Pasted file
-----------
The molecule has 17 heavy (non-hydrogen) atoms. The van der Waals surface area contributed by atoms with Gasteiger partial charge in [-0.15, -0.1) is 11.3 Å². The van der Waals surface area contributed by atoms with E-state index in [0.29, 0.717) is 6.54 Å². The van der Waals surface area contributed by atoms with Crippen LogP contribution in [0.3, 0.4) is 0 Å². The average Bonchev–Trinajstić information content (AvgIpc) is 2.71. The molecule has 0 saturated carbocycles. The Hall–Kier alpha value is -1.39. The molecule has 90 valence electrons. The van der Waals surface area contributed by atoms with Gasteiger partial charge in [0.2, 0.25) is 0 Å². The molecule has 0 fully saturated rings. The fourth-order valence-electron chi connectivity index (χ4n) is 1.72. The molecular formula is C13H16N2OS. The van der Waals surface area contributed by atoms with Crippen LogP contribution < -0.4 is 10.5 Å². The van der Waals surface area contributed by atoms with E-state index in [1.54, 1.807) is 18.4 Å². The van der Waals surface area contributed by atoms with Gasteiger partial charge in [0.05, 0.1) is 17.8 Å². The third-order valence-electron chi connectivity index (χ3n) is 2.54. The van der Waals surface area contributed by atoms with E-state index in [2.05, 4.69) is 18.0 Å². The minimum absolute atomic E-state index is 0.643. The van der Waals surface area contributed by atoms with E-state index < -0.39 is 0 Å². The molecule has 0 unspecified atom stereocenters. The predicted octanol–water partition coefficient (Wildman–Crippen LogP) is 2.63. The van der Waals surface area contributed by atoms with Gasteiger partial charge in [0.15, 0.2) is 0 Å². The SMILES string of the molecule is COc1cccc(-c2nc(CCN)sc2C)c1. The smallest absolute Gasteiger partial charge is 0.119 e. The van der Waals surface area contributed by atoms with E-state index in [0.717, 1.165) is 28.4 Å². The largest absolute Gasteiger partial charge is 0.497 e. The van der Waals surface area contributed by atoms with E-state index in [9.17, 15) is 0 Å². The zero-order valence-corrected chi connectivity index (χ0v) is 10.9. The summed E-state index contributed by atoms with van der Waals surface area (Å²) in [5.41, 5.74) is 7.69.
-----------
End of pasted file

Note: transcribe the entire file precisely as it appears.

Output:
The molecule has 17 heavy (non-hydrogen) atoms. The van der Waals surface area contributed by atoms with Gasteiger partial charge in [-0.15, -0.1) is 11.3 Å². The van der Waals surface area contributed by atoms with E-state index in [0.29, 0.717) is 6.54 Å². The van der Waals surface area contributed by atoms with Crippen LogP contribution in [0.3, 0.4) is 0 Å². The average Bonchev–Trinajstić information content (AvgIpc) is 2.71. The molecule has 0 saturated carbocycles. The Hall–Kier alpha value is -1.39. The molecule has 90 valence electrons. The van der Waals surface area contributed by atoms with Gasteiger partial charge in [0.2, 0.25) is 0 Å². The molecule has 0 fully saturated rings. The fourth-order valence-electron chi connectivity index (χ4n) is 1.72. The molecular formula is C13H16N2OS. The van der Waals surface area contributed by atoms with Crippen LogP contribution < -0.4 is 10.5 Å². The van der Waals surface area contributed by atoms with E-state index in [1.54, 1.807) is 18.4 Å². The van der Waals surface area contributed by atoms with Gasteiger partial charge in [0.05, 0.1) is 17.8 Å². The third-order valence-electron chi connectivity index (χ3n) is 2.54. The van der Waals surface area contributed by atoms with E-state index in [2.05, 4.69) is 18.0 Å². The minimum absolute atomic E-state index is 0.643. The van der Waals surface area contributed by atoms with E-state index < -0.39 is 0 Å². The molecule has 0 unspecified atom stereocenters. The predicted octanol–water partition coefficient (Wildman–Crippen LogP) is 2.63. The van der Waals surface area contributed by atoms with Gasteiger partial charge in [0.15, 0.2) is 0 Å². The SMILES string of the molecule is COc1cccc(-c2nc(CCN)sc2C)c1. The smallest absolute Gasteiger partial charge is 0.119 e. The van der Waals surface area contributed by atoms with E-state index in [0.717, 1.165) is 28.4 Å². The largest absolute Gasteiger partial charge is 0.497 e. The van der Waals surface area contributed by atoms with E-state index in [9.17, 15) is 0 Å². The zero-order valence-corrected chi connectivity index (χ0v) is 10.9. The summed E-state index contributed by atoms with van der Waals surface area (Å²) in [5.41, 5.74) is 7.69.